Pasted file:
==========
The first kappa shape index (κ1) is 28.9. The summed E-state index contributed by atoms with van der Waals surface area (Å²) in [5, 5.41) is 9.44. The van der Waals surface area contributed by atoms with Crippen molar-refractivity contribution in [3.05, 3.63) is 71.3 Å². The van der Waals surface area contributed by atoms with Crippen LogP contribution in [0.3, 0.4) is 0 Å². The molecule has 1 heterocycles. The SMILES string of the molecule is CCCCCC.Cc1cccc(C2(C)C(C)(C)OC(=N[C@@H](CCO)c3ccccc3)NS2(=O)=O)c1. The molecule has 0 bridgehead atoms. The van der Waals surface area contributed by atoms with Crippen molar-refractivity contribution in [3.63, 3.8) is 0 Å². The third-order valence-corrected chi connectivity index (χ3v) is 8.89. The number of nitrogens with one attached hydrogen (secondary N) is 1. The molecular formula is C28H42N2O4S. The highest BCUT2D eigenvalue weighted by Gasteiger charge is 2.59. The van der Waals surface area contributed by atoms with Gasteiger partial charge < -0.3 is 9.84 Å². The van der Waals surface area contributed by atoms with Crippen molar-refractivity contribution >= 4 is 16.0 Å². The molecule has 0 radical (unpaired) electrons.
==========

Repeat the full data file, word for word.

The first kappa shape index (κ1) is 28.9. The summed E-state index contributed by atoms with van der Waals surface area (Å²) in [5, 5.41) is 9.44. The van der Waals surface area contributed by atoms with Crippen molar-refractivity contribution in [3.05, 3.63) is 71.3 Å². The van der Waals surface area contributed by atoms with Crippen LogP contribution in [0.3, 0.4) is 0 Å². The molecule has 1 heterocycles. The SMILES string of the molecule is CCCCCC.Cc1cccc(C2(C)C(C)(C)OC(=N[C@@H](CCO)c3ccccc3)NS2(=O)=O)c1. The molecule has 0 bridgehead atoms. The van der Waals surface area contributed by atoms with Crippen molar-refractivity contribution in [3.63, 3.8) is 0 Å². The third-order valence-corrected chi connectivity index (χ3v) is 8.89. The number of nitrogens with one attached hydrogen (secondary N) is 1. The molecular formula is C28H42N2O4S. The highest BCUT2D eigenvalue weighted by Gasteiger charge is 2.59. The van der Waals surface area contributed by atoms with Gasteiger partial charge < -0.3 is 9.84 Å². The van der Waals surface area contributed by atoms with Crippen molar-refractivity contribution >= 4 is 16.0 Å². The molecule has 0 radical (unpaired) electrons.